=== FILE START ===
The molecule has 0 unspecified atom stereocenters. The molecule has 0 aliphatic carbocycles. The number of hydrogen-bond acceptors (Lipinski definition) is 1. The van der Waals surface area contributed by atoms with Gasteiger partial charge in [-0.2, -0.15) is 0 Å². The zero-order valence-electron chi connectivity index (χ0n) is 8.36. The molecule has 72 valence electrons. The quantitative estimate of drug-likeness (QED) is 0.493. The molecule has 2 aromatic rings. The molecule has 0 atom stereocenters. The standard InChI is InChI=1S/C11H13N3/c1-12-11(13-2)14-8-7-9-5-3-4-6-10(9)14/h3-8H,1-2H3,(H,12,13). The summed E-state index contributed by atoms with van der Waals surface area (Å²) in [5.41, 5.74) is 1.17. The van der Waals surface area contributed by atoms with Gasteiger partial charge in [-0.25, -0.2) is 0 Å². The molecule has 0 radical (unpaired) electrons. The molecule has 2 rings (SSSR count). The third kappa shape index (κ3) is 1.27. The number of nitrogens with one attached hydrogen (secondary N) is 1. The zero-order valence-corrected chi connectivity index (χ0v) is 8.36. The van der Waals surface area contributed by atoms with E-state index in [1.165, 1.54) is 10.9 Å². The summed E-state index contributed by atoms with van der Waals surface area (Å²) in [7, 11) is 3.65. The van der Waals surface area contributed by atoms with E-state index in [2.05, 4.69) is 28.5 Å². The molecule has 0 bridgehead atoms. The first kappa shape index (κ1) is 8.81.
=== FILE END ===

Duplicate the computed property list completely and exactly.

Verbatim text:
The molecule has 0 unspecified atom stereocenters. The molecule has 0 aliphatic carbocycles. The number of hydrogen-bond acceptors (Lipinski definition) is 1. The van der Waals surface area contributed by atoms with Gasteiger partial charge in [-0.2, -0.15) is 0 Å². The zero-order valence-electron chi connectivity index (χ0n) is 8.36. The molecule has 72 valence electrons. The quantitative estimate of drug-likeness (QED) is 0.493. The molecule has 2 aromatic rings. The molecule has 0 atom stereocenters. The standard InChI is InChI=1S/C11H13N3/c1-12-11(13-2)14-8-7-9-5-3-4-6-10(9)14/h3-8H,1-2H3,(H,12,13). The summed E-state index contributed by atoms with van der Waals surface area (Å²) in [5.41, 5.74) is 1.17. The van der Waals surface area contributed by atoms with Gasteiger partial charge in [-0.25, -0.2) is 0 Å². The molecule has 0 radical (unpaired) electrons. The molecule has 2 rings (SSSR count). The third kappa shape index (κ3) is 1.27. The number of nitrogens with one attached hydrogen (secondary N) is 1. The zero-order valence-corrected chi connectivity index (χ0v) is 8.36. The van der Waals surface area contributed by atoms with E-state index in [1.165, 1.54) is 10.9 Å². The summed E-state index contributed by atoms with van der Waals surface area (Å²) in [7, 11) is 3.65. The van der Waals surface area contributed by atoms with E-state index in [2.05, 4.69) is 28.5 Å². The molecule has 0 bridgehead atoms. The first kappa shape index (κ1) is 8.81.